"A human being should be able to change a diaper, plan an invasion, butcher a hog, conn a ship, design a building, write a sonnet, balance accounts, build a wall, set a bone, comfort the dying, take orders, give orders, cooperate, act alone, solve equations, analyze a new problem, pitch manure, program a computer, cook a tasty meal, fight efficiently, die gallantly. Specialization is for insects." (Robert A. Heinlein)

Wednesday, 7 September 2011

Mono-develop on the EEEPC 900

Mono, like many of you certainly know, is the Open source development framework compatible with Microsoft's .NET. I usually work with Java and know almost nothing about .NET or Mono, I so decided to install Mono and it's integrated development environment Mono-develop on the EEEPC to give it a look.

Why mono?

Is not a secret that the use of Mono is widely criticized in some Linux environments mainly because the risk of having to deal with Microsoft's software patents … Software patents risk mustn't be underestimated but, on the other hand, I think that a programmer shouldn't ignore a widely used framework like .NET and Mono is a cheap way to learn about it.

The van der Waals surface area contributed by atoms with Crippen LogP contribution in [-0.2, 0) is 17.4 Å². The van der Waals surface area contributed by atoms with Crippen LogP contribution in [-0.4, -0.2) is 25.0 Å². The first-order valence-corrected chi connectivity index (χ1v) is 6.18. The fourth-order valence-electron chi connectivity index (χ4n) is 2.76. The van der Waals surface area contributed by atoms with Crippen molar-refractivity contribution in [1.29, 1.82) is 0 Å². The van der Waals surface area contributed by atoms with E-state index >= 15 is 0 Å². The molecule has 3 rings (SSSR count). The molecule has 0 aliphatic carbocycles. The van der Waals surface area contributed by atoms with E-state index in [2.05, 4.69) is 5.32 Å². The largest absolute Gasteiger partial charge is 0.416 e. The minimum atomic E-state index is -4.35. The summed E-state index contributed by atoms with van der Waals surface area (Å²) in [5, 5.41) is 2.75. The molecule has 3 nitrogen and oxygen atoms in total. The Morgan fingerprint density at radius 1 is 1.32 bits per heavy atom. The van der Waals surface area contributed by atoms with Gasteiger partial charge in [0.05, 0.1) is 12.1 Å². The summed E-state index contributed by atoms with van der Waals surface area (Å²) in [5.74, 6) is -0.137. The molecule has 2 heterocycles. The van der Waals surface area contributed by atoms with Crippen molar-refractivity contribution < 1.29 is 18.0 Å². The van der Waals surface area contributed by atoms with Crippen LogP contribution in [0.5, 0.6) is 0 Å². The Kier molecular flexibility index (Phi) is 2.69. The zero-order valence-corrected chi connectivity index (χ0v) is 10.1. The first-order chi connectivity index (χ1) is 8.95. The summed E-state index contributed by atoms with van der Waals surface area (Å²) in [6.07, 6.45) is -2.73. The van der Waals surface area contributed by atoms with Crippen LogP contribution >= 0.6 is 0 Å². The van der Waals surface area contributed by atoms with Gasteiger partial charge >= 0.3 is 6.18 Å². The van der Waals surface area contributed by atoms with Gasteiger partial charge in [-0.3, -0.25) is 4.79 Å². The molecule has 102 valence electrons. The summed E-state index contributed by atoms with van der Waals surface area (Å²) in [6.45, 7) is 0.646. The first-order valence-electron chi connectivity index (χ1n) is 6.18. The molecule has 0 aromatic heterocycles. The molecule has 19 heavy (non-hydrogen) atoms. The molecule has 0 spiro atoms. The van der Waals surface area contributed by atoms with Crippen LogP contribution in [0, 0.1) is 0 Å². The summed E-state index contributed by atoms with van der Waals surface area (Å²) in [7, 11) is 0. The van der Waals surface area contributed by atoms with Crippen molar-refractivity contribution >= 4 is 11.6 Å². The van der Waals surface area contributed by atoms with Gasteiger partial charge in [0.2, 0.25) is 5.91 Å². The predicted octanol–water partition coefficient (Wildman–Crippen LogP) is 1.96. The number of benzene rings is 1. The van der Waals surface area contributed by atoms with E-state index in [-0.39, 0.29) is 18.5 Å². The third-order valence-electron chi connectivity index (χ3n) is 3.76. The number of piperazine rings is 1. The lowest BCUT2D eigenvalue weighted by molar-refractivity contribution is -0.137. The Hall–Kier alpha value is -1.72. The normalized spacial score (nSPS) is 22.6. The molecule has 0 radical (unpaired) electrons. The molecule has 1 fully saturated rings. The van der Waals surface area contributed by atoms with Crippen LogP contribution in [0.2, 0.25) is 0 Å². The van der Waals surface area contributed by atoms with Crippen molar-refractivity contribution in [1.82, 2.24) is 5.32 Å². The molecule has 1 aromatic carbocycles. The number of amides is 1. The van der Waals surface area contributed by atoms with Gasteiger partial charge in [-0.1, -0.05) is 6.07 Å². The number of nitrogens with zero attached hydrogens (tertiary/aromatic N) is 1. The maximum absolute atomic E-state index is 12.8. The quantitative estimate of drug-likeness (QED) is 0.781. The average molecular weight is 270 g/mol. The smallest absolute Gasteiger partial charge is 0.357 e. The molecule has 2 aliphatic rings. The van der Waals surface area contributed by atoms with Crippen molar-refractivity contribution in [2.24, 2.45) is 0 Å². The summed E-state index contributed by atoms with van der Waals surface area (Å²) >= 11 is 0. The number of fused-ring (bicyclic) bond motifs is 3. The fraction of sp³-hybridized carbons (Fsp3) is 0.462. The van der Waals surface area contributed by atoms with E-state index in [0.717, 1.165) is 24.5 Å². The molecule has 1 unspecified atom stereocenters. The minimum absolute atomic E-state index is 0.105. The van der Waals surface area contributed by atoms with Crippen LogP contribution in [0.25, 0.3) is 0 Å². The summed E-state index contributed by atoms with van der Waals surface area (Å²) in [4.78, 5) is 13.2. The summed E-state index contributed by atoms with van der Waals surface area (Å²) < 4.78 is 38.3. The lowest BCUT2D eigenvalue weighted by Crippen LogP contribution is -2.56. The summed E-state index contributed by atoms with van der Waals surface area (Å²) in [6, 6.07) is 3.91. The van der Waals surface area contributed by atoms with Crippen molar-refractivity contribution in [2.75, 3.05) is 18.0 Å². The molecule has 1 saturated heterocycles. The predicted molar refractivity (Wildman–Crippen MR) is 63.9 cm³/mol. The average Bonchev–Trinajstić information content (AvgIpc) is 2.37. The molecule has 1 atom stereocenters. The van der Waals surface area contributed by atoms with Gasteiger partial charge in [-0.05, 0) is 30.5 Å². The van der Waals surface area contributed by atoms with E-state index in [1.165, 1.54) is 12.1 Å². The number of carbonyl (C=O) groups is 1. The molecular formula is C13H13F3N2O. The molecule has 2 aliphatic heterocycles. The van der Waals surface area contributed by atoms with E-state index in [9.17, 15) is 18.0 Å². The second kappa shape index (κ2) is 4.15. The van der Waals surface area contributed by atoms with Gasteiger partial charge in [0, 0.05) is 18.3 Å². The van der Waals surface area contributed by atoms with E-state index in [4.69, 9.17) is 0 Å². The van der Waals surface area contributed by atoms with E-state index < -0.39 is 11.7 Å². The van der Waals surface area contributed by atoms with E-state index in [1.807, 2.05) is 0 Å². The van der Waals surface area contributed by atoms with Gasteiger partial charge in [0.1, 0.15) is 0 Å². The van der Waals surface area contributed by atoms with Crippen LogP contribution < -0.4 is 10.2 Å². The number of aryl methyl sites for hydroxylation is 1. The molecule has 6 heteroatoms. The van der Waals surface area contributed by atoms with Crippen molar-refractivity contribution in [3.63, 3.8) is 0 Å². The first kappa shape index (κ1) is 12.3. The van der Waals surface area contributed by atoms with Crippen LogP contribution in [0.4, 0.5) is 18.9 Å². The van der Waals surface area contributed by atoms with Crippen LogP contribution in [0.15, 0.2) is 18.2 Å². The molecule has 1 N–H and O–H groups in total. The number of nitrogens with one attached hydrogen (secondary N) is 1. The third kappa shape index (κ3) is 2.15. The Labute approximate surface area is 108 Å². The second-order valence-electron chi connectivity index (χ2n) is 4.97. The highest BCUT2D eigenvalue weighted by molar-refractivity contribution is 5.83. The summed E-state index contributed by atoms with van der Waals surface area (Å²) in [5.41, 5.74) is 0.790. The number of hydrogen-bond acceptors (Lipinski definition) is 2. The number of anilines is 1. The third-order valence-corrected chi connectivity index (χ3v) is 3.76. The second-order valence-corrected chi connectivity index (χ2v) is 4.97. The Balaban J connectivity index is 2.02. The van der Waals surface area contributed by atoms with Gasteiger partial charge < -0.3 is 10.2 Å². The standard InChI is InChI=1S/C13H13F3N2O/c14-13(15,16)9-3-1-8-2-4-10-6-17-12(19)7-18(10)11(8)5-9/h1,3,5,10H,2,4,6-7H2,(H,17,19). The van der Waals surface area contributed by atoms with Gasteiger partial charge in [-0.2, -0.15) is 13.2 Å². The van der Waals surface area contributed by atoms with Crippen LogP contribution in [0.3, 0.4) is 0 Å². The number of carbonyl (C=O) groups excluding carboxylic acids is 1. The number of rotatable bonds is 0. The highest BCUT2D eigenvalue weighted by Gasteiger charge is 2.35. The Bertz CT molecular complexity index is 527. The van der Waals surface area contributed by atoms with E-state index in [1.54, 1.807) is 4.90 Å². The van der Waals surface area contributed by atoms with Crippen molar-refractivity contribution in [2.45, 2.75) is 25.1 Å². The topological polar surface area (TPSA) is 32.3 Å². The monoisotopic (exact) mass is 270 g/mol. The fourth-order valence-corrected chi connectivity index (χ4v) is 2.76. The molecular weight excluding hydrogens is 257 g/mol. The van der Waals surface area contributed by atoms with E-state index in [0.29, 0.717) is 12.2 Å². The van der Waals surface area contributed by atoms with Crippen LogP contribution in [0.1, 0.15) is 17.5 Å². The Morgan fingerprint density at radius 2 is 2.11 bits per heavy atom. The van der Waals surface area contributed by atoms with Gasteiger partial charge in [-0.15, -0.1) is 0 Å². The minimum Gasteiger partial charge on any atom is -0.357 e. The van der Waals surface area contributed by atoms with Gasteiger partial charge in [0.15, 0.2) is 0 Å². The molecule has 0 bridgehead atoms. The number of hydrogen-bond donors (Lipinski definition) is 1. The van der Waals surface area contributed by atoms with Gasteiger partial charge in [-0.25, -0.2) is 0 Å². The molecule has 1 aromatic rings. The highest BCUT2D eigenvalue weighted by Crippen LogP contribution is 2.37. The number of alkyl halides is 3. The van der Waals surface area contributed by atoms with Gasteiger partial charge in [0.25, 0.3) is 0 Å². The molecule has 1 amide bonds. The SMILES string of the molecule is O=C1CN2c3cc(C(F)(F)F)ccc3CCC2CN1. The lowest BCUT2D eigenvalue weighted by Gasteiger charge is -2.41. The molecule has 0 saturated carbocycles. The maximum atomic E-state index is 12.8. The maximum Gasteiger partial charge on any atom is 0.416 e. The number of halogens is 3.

Installation and first project

Installing Mono is a quite trivial task: just matter of looking for it in the Ubuntu software centre. To develop applications with graphic user interface GTK# libraries must be also be installed.


once installed Mono-develop starts showing it's welcome page


from here it's possible to start a new solution (this is how projects are called in Mono-develop). A “New Solution” window opens from where it's possible to choose among the various available templates. In order to do my very first test I did choose the “Console project” template


and here is my first Mono “Hello World”.


In similar mode the GTK# project template provides a skeleton program, with one application window, to begin development of applications with graphical user interface.


the user interface can be coded, like usual, or designed with Mono-develop GUI designer.
Last but not least Mono-develop docked windows can be minimized in a “auto-hide” mode so that they can be expanded by moving mouse pointer over them. A great solution, especially with the small Netbooks screen size.